The interaction between sea turtles and commercial trawl fishing gear in the east coast trawl fisheries has proven to be a major concern for fishermen and fisheries managers. Turtle excluder devices (TEDs) have been proven effective at reducing sea turtle bycatch in shrimp trawl fisheries historically known to catch sea turtles. An evaluation of the performance of the TED in the summer flounder fishery of southern New England and the mid-Atlantic was conducted during the summers of 2007 and 2009. The results of the 2007 study using the approved National Marine Fisheries Service (NMFS) TED against a control showed a significant reduction (35%) in the total weight summer flounder. There was no indication of a change in size selection in the TED equipped trawl, indicating the loss of summer flounder is a function of a loss of flounder out the TED opening. The results of the 2009 study comparing the previously tested TED against a northeast (NE) modified TED with leatherback opening showed an overall 13% improvement in retention of the targeted summer flounder catch. There was also no indication of change in size selection between the TEDs. In the economic impact assessment of the fishery an overall reduction in summer flounder catch of 27% has been used by NMFS. With so much loss of target species an alternative design to reduce turtle bycatch was designed.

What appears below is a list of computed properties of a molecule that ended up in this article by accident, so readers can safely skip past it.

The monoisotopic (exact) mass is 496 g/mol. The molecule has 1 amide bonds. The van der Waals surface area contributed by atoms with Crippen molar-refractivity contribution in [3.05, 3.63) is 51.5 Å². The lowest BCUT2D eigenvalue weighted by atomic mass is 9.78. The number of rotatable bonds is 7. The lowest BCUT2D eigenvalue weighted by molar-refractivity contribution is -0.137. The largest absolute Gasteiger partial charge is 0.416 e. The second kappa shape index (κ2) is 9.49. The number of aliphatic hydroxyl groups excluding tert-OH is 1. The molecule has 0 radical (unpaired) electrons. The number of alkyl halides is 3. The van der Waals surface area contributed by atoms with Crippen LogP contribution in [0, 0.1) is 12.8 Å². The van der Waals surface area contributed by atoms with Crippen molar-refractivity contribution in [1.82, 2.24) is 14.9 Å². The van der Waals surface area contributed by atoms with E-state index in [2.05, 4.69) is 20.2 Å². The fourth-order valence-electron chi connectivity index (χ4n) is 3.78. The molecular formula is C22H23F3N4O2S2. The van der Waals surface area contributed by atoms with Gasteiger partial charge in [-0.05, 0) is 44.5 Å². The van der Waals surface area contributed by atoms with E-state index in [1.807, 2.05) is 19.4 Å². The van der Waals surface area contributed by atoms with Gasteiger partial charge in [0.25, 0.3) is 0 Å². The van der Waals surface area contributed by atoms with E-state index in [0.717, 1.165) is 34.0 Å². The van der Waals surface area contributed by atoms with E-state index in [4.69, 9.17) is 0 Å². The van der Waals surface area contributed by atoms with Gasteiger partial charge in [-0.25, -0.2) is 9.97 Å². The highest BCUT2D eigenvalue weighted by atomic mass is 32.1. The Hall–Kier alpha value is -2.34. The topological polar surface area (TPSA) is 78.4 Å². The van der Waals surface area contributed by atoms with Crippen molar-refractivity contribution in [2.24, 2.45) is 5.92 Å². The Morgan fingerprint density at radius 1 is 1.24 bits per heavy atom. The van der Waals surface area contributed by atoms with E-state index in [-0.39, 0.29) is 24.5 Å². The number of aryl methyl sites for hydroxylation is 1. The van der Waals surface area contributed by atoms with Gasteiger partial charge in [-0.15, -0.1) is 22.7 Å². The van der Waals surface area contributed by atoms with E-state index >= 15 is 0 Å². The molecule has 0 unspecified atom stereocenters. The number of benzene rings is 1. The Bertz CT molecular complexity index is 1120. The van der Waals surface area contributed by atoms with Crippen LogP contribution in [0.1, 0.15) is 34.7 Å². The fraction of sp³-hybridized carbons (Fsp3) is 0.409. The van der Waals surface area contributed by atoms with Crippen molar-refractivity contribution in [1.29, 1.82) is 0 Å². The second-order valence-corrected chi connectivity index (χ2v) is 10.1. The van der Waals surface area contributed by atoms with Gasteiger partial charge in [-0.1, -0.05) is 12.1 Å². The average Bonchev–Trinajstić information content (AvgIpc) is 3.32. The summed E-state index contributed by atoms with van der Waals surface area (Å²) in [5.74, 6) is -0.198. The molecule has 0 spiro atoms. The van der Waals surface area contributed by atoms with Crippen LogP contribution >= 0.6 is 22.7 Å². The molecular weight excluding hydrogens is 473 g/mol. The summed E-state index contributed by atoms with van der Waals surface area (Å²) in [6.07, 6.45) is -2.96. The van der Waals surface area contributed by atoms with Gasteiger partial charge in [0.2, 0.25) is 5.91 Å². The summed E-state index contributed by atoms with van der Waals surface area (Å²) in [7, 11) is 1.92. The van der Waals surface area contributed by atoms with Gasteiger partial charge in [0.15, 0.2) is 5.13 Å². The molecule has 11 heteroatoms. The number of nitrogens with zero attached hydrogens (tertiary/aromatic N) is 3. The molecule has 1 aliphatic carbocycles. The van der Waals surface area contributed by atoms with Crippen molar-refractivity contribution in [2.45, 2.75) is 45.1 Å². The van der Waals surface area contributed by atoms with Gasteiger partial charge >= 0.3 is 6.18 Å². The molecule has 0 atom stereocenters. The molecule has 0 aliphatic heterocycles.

Topless trawls have the potential for excluding turtles without affecting the catch of target species. In the summer of 2010, a study was performed that compared the catch of a standard summer flounder bottom trawl to a topless trawl. In the topless trawl design the square is removed from the trawl net and the headrope is set back into the upper belly. The experiment was carried out in the southern New England and Mid-Atlantic summer flounder trawl fishery. The results of the research indicated a 6% increase in summer flounder catch, but not a significant difference. There was no indication of a change in size distribution of the topless trawl, indicating that summer flounder of all sizes are retained by the trawl and respond to the lack of an overhang in the trawl similarly. Due to the identical catch of the standard and topless trawl, NMFS tested the topless trawls ability to exclude wild turtles.